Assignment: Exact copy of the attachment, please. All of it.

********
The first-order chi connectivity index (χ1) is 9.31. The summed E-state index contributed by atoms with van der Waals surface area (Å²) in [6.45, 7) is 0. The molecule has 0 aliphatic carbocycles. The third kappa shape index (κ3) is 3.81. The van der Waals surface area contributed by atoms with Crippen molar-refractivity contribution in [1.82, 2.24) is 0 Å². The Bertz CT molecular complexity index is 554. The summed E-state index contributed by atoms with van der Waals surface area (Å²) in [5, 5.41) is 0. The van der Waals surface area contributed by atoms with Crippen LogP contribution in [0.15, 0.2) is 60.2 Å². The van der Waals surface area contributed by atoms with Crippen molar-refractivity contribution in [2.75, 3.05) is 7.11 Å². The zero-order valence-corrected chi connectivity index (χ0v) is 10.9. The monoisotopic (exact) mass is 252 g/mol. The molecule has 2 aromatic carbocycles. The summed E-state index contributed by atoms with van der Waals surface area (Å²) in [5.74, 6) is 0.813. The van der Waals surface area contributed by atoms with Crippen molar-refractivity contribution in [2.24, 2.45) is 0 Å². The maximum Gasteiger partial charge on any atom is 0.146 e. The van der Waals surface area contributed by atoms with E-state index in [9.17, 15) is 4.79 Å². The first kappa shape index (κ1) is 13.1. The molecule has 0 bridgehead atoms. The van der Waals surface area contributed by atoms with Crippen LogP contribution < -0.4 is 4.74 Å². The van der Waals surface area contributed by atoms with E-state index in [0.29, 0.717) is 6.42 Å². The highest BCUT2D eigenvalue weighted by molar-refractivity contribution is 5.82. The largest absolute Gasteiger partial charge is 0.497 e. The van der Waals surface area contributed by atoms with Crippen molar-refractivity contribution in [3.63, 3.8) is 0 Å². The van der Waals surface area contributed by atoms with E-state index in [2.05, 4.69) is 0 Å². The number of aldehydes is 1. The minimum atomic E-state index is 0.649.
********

The first-order chi connectivity index (χ1) is 9.31. The summed E-state index contributed by atoms with van der Waals surface area (Å²) in [6.45, 7) is 0. The molecule has 0 aliphatic carbocycles. The third kappa shape index (κ3) is 3.81. The van der Waals surface area contributed by atoms with Crippen molar-refractivity contribution in [1.82, 2.24) is 0 Å². The Bertz CT molecular complexity index is 554. The summed E-state index contributed by atoms with van der Waals surface area (Å²) in [5, 5.41) is 0. The van der Waals surface area contributed by atoms with Crippen LogP contribution in [0.15, 0.2) is 60.2 Å². The van der Waals surface area contributed by atoms with Crippen molar-refractivity contribution in [2.75, 3.05) is 7.11 Å². The zero-order valence-corrected chi connectivity index (χ0v) is 10.9. The monoisotopic (exact) mass is 252 g/mol. The molecule has 2 aromatic carbocycles. The summed E-state index contributed by atoms with van der Waals surface area (Å²) in [5.74, 6) is 0.813. The van der Waals surface area contributed by atoms with Crippen molar-refractivity contribution in [2.24, 2.45) is 0 Å². The maximum Gasteiger partial charge on any atom is 0.146 e. The van der Waals surface area contributed by atoms with E-state index in [9.17, 15) is 4.79 Å². The first kappa shape index (κ1) is 13.1. The molecule has 0 bridgehead atoms. The van der Waals surface area contributed by atoms with Crippen LogP contribution < -0.4 is 4.74 Å². The van der Waals surface area contributed by atoms with E-state index in [0.29, 0.717) is 6.42 Å². The highest BCUT2D eigenvalue weighted by molar-refractivity contribution is 5.82. The largest absolute Gasteiger partial charge is 0.497 e. The van der Waals surface area contributed by atoms with Crippen molar-refractivity contribution in [3.63, 3.8) is 0 Å². The van der Waals surface area contributed by atoms with E-state index in [2.05, 4.69) is 0 Å². The number of aldehydes is 1. The minimum atomic E-state index is 0.649.